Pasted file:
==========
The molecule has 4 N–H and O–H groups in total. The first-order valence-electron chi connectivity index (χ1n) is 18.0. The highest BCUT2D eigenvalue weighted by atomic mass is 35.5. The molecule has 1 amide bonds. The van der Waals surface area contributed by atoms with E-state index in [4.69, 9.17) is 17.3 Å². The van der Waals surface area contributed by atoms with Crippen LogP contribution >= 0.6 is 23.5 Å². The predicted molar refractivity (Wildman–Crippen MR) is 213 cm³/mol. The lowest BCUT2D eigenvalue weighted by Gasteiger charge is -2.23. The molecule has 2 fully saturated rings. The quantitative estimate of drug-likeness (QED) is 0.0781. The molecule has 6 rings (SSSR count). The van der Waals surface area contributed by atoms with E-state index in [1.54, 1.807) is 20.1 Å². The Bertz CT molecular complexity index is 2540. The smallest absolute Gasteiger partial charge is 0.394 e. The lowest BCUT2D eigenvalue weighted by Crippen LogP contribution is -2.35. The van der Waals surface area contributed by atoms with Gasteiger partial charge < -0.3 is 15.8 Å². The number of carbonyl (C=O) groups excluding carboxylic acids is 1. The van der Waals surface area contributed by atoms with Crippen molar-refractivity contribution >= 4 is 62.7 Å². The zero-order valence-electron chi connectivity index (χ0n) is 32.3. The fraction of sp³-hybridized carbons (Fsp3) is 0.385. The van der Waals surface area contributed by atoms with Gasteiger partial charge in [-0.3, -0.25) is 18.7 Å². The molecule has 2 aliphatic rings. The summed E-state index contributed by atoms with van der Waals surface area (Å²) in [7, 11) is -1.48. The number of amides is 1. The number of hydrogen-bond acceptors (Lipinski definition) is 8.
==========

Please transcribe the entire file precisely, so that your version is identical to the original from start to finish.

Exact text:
The molecule has 4 N–H and O–H groups in total. The first-order valence-electron chi connectivity index (χ1n) is 18.0. The highest BCUT2D eigenvalue weighted by atomic mass is 35.5. The molecule has 1 amide bonds. The van der Waals surface area contributed by atoms with E-state index in [4.69, 9.17) is 17.3 Å². The van der Waals surface area contributed by atoms with Crippen LogP contribution >= 0.6 is 23.5 Å². The predicted molar refractivity (Wildman–Crippen MR) is 213 cm³/mol. The lowest BCUT2D eigenvalue weighted by Gasteiger charge is -2.23. The molecule has 2 fully saturated rings. The quantitative estimate of drug-likeness (QED) is 0.0781. The molecule has 6 rings (SSSR count). The van der Waals surface area contributed by atoms with E-state index in [1.54, 1.807) is 20.1 Å². The Bertz CT molecular complexity index is 2540. The smallest absolute Gasteiger partial charge is 0.394 e. The lowest BCUT2D eigenvalue weighted by Crippen LogP contribution is -2.35. The van der Waals surface area contributed by atoms with Gasteiger partial charge < -0.3 is 15.8 Å². The number of carbonyl (C=O) groups excluding carboxylic acids is 1. The van der Waals surface area contributed by atoms with Crippen molar-refractivity contribution >= 4 is 62.7 Å². The zero-order valence-electron chi connectivity index (χ0n) is 32.3. The fraction of sp³-hybridized carbons (Fsp3) is 0.385. The van der Waals surface area contributed by atoms with Gasteiger partial charge in [-0.3, -0.25) is 18.7 Å². The molecule has 2 aliphatic rings. The summed E-state index contributed by atoms with van der Waals surface area (Å²) in [7, 11) is -1.48. The number of amides is 1. The number of hydrogen-bond acceptors (Lipinski definition) is 8.